Leading ultra-Orthodox rabbis warn of spike in COVID infections

Rabbis Kanievsky and Edelstein urge worshippers to pray outdoors.

SPREADING PRAYER and love from the Western Wall. (photo credit: REUTERS)
SPREADING PRAYER and love from the Western Wall.
(photo credit: REUTERS)
Due to the high rate of COVID-19 infections nationally and the spike in infections in the haredi sector in particular, two of the most senior ultra-Orthodox rabbis in Israel on Monday called on their community to increase vigilance in observing social distancing.
Rabbi Chaim Kanievsky and Rabbi Gershon Edelstein, the two leading rabbis of the Ashkenazi, non-hassidic haredi community, said haredim should adhere to the guidelines to stop the spread of infection and prevent a situation in which prayer and Torah learning is stopped.
The elderly and people in high-risk groups in particular should avoid indoor areas and try to pray outdoors, as should anyone else able to do so, they said.
“People must be extremely strict not to congregate in a dangerous manner at celebrations and any other gathering, and celebrations must be held with the required distancing and without crowding,” they said in a joint statement.
Anyone who has even the slightest suspicion they might be infected should avoid public places, including Torah study centers, synagogues or educational institutions, they added.
They reiterated their call for haredim to get vaccinated against the coronavirus.
Infection rates in the haredi community have spiked and represent a quarter of all infections, even though the sector comprises only 12% of the general population.
Roni Numa, head of the Health Ministry’s coronavirus department for the haredi community, on Sunday said the rate of positive tests in the sector had spiked from 5% to nearly 16% over the past three weeks. The positive test rate in the general population is 5.9%.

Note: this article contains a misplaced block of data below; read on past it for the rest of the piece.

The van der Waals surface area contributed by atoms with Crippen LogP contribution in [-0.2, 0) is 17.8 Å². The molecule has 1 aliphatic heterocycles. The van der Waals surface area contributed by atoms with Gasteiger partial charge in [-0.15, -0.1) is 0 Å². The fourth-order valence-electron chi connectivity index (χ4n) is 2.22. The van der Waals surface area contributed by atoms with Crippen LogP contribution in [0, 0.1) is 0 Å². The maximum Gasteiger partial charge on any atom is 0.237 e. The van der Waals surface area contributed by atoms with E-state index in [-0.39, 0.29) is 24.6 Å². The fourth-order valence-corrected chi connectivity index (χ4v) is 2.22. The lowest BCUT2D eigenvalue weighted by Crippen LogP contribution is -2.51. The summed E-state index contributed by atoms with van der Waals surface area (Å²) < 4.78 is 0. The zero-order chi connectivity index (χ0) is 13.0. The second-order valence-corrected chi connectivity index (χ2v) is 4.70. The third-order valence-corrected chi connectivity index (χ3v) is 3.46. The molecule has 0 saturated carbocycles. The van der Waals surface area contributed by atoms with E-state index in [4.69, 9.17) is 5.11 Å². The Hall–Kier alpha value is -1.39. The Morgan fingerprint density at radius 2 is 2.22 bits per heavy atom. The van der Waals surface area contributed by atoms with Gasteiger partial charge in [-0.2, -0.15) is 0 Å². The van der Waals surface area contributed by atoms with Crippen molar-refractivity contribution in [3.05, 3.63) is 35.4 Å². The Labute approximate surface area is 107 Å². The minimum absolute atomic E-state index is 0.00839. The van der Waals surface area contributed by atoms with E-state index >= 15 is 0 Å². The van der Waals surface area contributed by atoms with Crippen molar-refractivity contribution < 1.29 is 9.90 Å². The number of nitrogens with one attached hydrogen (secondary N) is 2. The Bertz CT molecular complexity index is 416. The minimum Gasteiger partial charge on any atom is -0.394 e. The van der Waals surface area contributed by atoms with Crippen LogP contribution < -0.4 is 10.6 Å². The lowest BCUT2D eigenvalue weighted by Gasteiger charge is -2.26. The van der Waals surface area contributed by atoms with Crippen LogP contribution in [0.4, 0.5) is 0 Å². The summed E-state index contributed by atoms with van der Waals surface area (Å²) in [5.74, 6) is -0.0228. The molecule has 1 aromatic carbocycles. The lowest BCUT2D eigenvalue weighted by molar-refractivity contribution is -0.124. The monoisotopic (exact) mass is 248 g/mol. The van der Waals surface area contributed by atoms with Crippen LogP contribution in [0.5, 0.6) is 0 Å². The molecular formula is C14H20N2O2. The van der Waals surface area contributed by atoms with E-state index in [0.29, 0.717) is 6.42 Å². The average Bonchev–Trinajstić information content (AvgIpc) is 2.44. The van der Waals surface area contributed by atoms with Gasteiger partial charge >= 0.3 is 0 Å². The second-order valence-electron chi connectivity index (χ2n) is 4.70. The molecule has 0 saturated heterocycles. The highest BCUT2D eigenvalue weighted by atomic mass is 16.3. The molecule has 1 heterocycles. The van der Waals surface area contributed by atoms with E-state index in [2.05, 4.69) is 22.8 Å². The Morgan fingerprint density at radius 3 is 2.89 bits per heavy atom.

Out of 94 samples tested nationally for the so-called British mutation, which is significantly more infectious than the original coronavirus strain, 18 have come back positive, including 13 or 14 of from the haredi sector, he said.
Currently, 8% of hospitalizations are from the haredi community, Numa said, adding that there is a significant phenomenon of nongovernmental haredi medical organizations providing health care to haredi COVID patients in their homes.
Between 10% to 12% of the haredi sector requires hospitalization, he said.
According to Numa, youths between 10 and 19 account for 65% of infections in the haredi community.
Some 11% of all COVID deaths, 368, are from the haredi sector.
Closing the education system would “without doubt” reduce the rate of infection across the country, as well as in the haredi sector, Numa said.
“If you want to halt [the rate of infection], you need to [close] the education system,” he said. “You cannot continue for another two months and then halt it without increasing the rate of mortality.”
Numa called on the haredi community to be responsible.
“You know what the infection situation is, and I don’t need to tell any rabbi what the situation is in their community,” he said. “Every rabbi knows how many severe cases there are, and people know what to do. We need personal responsibility, family responsibility and communal responsibility.”
Synagogues have not been a locus of infections because prayer services have been kept short, Numa said, but if there is a tighter lockdown, they likely will be included.